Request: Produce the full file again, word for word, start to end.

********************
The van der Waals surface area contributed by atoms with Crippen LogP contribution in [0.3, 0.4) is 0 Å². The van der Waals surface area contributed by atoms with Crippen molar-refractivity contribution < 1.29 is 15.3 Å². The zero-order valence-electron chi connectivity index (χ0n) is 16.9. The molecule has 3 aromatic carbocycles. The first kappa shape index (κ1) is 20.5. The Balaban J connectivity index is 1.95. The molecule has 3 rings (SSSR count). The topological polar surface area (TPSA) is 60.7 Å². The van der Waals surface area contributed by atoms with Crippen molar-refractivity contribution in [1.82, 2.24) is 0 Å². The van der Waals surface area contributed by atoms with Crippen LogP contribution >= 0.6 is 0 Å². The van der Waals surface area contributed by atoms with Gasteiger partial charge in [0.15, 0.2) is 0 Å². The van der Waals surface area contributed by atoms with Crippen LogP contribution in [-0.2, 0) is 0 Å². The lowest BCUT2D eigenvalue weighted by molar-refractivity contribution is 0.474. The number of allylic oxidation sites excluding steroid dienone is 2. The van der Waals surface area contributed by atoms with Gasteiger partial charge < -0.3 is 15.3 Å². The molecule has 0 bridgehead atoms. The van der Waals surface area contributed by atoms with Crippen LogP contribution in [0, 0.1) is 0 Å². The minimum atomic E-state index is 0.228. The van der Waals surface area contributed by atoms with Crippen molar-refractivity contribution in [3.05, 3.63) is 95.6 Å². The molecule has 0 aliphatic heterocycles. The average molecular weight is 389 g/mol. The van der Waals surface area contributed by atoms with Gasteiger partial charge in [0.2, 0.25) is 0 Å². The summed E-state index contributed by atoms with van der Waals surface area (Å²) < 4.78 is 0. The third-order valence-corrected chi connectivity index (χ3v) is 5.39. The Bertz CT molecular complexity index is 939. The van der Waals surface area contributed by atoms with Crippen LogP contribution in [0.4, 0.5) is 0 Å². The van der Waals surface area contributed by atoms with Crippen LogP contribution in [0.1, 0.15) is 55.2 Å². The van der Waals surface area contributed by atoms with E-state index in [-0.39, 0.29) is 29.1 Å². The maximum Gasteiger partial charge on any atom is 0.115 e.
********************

The van der Waals surface area contributed by atoms with Crippen LogP contribution in [0.3, 0.4) is 0 Å². The van der Waals surface area contributed by atoms with Crippen molar-refractivity contribution < 1.29 is 15.3 Å². The zero-order valence-electron chi connectivity index (χ0n) is 16.9. The molecule has 3 aromatic carbocycles. The first kappa shape index (κ1) is 20.5. The Balaban J connectivity index is 1.95. The molecule has 3 rings (SSSR count). The topological polar surface area (TPSA) is 60.7 Å². The van der Waals surface area contributed by atoms with Crippen molar-refractivity contribution in [1.82, 2.24) is 0 Å². The van der Waals surface area contributed by atoms with Crippen LogP contribution >= 0.6 is 0 Å². The van der Waals surface area contributed by atoms with Gasteiger partial charge in [0.15, 0.2) is 0 Å². The van der Waals surface area contributed by atoms with Crippen LogP contribution in [-0.2, 0) is 0 Å². The lowest BCUT2D eigenvalue weighted by molar-refractivity contribution is 0.474. The number of allylic oxidation sites excluding steroid dienone is 2. The van der Waals surface area contributed by atoms with Gasteiger partial charge < -0.3 is 15.3 Å². The molecule has 0 bridgehead atoms. The van der Waals surface area contributed by atoms with Crippen LogP contribution in [0, 0.1) is 0 Å². The minimum atomic E-state index is 0.228. The van der Waals surface area contributed by atoms with Crippen molar-refractivity contribution in [3.05, 3.63) is 95.6 Å². The molecule has 0 aliphatic heterocycles. The average molecular weight is 389 g/mol. The van der Waals surface area contributed by atoms with Gasteiger partial charge in [0.2, 0.25) is 0 Å². The summed E-state index contributed by atoms with van der Waals surface area (Å²) < 4.78 is 0. The third-order valence-corrected chi connectivity index (χ3v) is 5.39. The Bertz CT molecular complexity index is 939. The van der Waals surface area contributed by atoms with Crippen LogP contribution in [0.4, 0.5) is 0 Å². The van der Waals surface area contributed by atoms with Crippen LogP contribution in [0.1, 0.15) is 55.2 Å². The van der Waals surface area contributed by atoms with E-state index in [-0.39, 0.29) is 29.1 Å². The maximum Gasteiger partial charge on any atom is 0.115 e.